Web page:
I came across Rio Radar by way of Rio Real Blog, and quickly discovered that I had a lot in common the writer, editor and translator behind it. A graduate of George Washington's Elliott School, Andrew Fishman speaks Portuguese and Spanish, studied abroad in Latin America and moved to Rio de Janeiro after graduating. In fact, he's in Rio on the very same fellowship that nearly brought me there (instead, I ended up doing the same project, but without funding). His project is his blog, Rio Radar, which is a mixture of media coverage and unique content. He provides English translations of news articles about public security, crime, drug trafficking, militias, and favela pacification in Rio, and also shoots videos of excellent interviews about these subjects with people on the ground, with English subtitles. He also keeps the blog layout simple with easy navigation, so it's easy to find what you're looking for. I spoke to Andrew about the blog, his interest in Brazil, and his views on public security in Rio.
How did you become interested in Brazil, and how did you become fluent in Portuguese?
I came to Brazil by something of a coincidence. I was looking for study abroad programs in Latin America and found that GW was offering a $4,000 scholarship through the US Dept of Ed to study at UFSC in Florianópolis or the Federal University in Curitiba. There was almost no support structure and a lot of challenges—principally learning a new language in two months—and that’s what most appealed to me. Nobody else applied. I mean, you'd have to be a sucker to turn down $4,000 to live in an island paradise like Floripa.
I studied Spanish since I was a kid, but was never that dedicated. Classes started in August and I got there in June. I moved into a house with seven Brazilian guys, memorized 25 flashcards a day, did some online lessons, spent hours every day watching Two and a Half Men, Friends, and The Simpsons with Portuguese subtitles (something I would never do back home), and spent a lot of time with two very patient friends who helped me out a lot! I also watched the same Brazilian movies over and over again with English subs, then Portuguese, then without. MSN messenger with people I met was also helpful. Way more coffee than I was used to drinking…and a beer or two never hurts either in the beginning.
What was your major and area of interest at GW?
I studied International Affairs with a concentration in International Development at the Elliott School. I lived in Ghana for a while before going to college, but started moving towards Latin America over time. Some of my favorite and most influential classes were National Security Decision Making with Col. Lawrence Wilkerson, the Anthropology of Development with Steve Lubkemann and Jose Muñoz, Arts and Culture with Leslie Jacobson, History of Latin America with Peter Klaren, and US Diplomatic History after WWII with Chris Tudda. I wrote my senior honors thesis on the geopolitics of US foreign policy in Colombia and the pending military base deal that Obama was pushing through that eventually fell apart under regional pressure. I also worked for the Institute of Brazilian Issues/Center for Latin American Issues with former acting US Ambassador to Brazil, Jim Ferrer, which was a great way to prep for my fellowship.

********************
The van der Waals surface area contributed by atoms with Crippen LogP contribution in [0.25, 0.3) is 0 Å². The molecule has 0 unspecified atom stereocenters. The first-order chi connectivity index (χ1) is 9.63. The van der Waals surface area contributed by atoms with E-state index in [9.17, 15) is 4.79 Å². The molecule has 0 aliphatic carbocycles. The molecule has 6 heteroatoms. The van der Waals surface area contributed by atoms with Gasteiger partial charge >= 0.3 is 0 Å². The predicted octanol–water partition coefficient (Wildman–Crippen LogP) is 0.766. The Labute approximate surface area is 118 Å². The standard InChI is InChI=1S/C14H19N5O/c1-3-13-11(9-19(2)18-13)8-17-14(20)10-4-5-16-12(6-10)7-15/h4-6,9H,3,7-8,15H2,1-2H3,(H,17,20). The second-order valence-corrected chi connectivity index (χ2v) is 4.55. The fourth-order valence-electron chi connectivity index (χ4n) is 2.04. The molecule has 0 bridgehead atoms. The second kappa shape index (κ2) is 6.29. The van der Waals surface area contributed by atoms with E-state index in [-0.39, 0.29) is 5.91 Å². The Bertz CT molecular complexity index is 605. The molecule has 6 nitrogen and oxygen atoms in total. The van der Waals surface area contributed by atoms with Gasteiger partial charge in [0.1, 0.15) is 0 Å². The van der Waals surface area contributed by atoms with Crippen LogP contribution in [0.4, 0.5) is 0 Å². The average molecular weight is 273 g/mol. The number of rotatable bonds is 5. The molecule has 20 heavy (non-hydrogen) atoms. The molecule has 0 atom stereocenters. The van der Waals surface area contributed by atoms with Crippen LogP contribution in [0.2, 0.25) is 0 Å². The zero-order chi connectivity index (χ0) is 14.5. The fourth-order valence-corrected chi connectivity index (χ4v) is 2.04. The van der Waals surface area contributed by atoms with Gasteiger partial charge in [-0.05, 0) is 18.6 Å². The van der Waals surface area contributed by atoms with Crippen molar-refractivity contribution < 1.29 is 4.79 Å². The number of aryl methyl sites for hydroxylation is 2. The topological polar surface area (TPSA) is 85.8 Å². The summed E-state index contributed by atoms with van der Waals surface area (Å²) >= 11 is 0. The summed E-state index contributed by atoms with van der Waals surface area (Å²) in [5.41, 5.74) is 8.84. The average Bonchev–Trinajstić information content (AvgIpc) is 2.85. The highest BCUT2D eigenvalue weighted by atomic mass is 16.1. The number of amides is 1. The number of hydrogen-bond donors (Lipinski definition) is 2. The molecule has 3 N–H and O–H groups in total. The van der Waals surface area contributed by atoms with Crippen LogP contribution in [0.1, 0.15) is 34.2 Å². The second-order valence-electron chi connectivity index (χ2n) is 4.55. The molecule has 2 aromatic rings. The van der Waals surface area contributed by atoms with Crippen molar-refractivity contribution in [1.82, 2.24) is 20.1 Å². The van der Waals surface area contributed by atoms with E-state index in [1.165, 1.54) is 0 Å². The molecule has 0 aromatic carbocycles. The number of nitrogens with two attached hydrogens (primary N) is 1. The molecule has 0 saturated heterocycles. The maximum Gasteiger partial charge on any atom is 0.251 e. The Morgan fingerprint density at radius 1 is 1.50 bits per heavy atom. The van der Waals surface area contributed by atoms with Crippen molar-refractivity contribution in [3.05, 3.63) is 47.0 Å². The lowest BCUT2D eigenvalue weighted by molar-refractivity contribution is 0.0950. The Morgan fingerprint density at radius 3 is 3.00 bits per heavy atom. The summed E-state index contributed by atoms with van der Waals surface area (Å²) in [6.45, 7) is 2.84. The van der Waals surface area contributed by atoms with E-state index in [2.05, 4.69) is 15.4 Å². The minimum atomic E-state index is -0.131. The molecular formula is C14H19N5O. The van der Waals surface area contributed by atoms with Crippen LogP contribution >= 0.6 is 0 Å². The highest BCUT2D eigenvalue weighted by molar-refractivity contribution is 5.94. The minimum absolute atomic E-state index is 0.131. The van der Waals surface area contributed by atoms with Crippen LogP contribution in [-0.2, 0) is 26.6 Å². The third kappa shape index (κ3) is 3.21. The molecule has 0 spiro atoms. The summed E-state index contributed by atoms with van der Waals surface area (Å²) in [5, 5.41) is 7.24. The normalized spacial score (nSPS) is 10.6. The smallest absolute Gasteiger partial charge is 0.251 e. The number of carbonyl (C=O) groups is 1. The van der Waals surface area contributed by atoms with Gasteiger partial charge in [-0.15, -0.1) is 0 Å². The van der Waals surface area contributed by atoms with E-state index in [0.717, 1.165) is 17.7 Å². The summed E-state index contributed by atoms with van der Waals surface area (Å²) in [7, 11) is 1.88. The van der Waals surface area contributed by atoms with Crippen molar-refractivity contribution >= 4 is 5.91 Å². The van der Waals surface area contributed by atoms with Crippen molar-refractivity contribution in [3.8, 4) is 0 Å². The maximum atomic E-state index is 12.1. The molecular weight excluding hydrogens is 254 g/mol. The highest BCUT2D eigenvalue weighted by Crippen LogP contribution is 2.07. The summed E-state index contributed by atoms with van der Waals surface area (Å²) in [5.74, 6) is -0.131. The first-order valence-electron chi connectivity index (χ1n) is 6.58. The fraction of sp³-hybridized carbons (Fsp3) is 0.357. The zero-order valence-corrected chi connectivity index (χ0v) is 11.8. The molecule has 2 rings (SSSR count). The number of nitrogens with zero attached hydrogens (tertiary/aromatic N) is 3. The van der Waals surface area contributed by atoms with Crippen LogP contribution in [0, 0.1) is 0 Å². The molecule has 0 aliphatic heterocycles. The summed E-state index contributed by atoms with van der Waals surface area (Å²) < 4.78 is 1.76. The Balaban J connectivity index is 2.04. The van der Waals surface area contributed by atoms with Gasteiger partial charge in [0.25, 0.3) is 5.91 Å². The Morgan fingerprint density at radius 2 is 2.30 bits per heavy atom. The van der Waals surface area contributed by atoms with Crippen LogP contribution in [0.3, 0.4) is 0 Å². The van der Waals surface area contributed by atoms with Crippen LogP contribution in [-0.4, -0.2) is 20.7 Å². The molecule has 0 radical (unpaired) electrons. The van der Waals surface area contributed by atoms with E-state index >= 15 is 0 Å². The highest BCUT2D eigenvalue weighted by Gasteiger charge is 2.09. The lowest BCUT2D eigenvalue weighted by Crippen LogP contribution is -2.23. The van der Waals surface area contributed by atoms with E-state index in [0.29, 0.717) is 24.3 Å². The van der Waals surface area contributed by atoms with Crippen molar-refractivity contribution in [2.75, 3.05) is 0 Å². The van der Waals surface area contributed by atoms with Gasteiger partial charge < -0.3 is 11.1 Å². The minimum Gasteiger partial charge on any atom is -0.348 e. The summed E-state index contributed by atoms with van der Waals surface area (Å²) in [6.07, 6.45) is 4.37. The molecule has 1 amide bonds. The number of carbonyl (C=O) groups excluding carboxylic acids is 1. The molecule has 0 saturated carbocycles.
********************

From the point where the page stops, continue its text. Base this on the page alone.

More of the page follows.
What inspired your fellowship project?
I was sitting in one of my less engaging classes at UFSC one day and decided that I had to find a way to get back to Brazil, and preferably on somebody else’s dime. Brazil had won their World Cup bid and Rio had just won their Olympics bid the week before. The UPP program had just taken off and was receiving a lot of positive international press; Paes, Cabral, and Lula were all working in harmony and talking about huge infrastructure investments; and the pre-salt oil fields had just been discovered off of Rio’s coast and were being talked about as the biggest find in the past thirty years—I realized that Rio was going to be the hot spot for the coming years. Studying a new security policy, based on successes in Colombia, that seemed to be entirely structured around the 2014 and 2016 mega-events, but done in a way that was supposed to be very different from what happened in the 2007 Pan-American Games, really interested me. So I started talking to a lot of professors, past Fulbrighters, and anyone else I could find about how I could do this project and what I could reasonably achieve. I figured applying for the Shapiro fellowship would be good training for the Fulbright and then I could modify my (failed) proposal to get that, but I ended up getting lucky the first time around.
What are your goals for your blog? Do you plan to continue it after your fellowship ends?
The proposal was originally to write a research paper, but I realized that, even if I could get it published, aside from my mom, few people would read it. Once I got here I suggested a multimedia blog centered around subtitled video interviews. When I am interested in a new subject, the first thing I usually do is try to get my hands on as many documentaries and YouTube videos as I can because it is a quick and easy way of getting a feel for the basics.
Rio Radar is essentially designed to target someone like me three years ago—a non-Portuguese speaker who probably has never been to Brazil but wants to hear the view from the ground straight from the mouths of people directly involved in the process. I try to keep the videos short and sweet but all of my interviewees have just had way too many interesting things to say.